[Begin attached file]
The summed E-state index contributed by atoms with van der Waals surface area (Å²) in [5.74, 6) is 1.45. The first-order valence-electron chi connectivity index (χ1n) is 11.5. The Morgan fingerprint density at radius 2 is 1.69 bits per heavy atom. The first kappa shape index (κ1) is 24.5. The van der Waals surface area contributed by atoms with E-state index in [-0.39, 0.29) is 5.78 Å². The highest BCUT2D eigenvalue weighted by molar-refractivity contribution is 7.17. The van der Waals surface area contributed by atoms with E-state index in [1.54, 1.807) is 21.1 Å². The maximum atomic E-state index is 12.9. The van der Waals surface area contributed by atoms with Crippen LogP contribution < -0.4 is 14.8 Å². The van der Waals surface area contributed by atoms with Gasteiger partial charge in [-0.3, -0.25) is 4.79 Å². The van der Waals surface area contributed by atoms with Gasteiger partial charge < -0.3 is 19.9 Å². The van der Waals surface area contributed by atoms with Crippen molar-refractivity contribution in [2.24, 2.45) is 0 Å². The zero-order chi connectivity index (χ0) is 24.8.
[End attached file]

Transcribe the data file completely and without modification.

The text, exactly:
The summed E-state index contributed by atoms with van der Waals surface area (Å²) in [5.74, 6) is 1.45. The first-order valence-electron chi connectivity index (χ1n) is 11.5. The Morgan fingerprint density at radius 2 is 1.69 bits per heavy atom. The first kappa shape index (κ1) is 24.5. The van der Waals surface area contributed by atoms with E-state index in [-0.39, 0.29) is 5.78 Å². The highest BCUT2D eigenvalue weighted by molar-refractivity contribution is 7.17. The van der Waals surface area contributed by atoms with E-state index in [1.54, 1.807) is 21.1 Å². The maximum atomic E-state index is 12.9. The van der Waals surface area contributed by atoms with Crippen LogP contribution < -0.4 is 14.8 Å². The van der Waals surface area contributed by atoms with Gasteiger partial charge in [-0.3, -0.25) is 4.79 Å². The van der Waals surface area contributed by atoms with Gasteiger partial charge < -0.3 is 19.9 Å². The van der Waals surface area contributed by atoms with Crippen molar-refractivity contribution in [2.24, 2.45) is 0 Å². The zero-order chi connectivity index (χ0) is 24.8.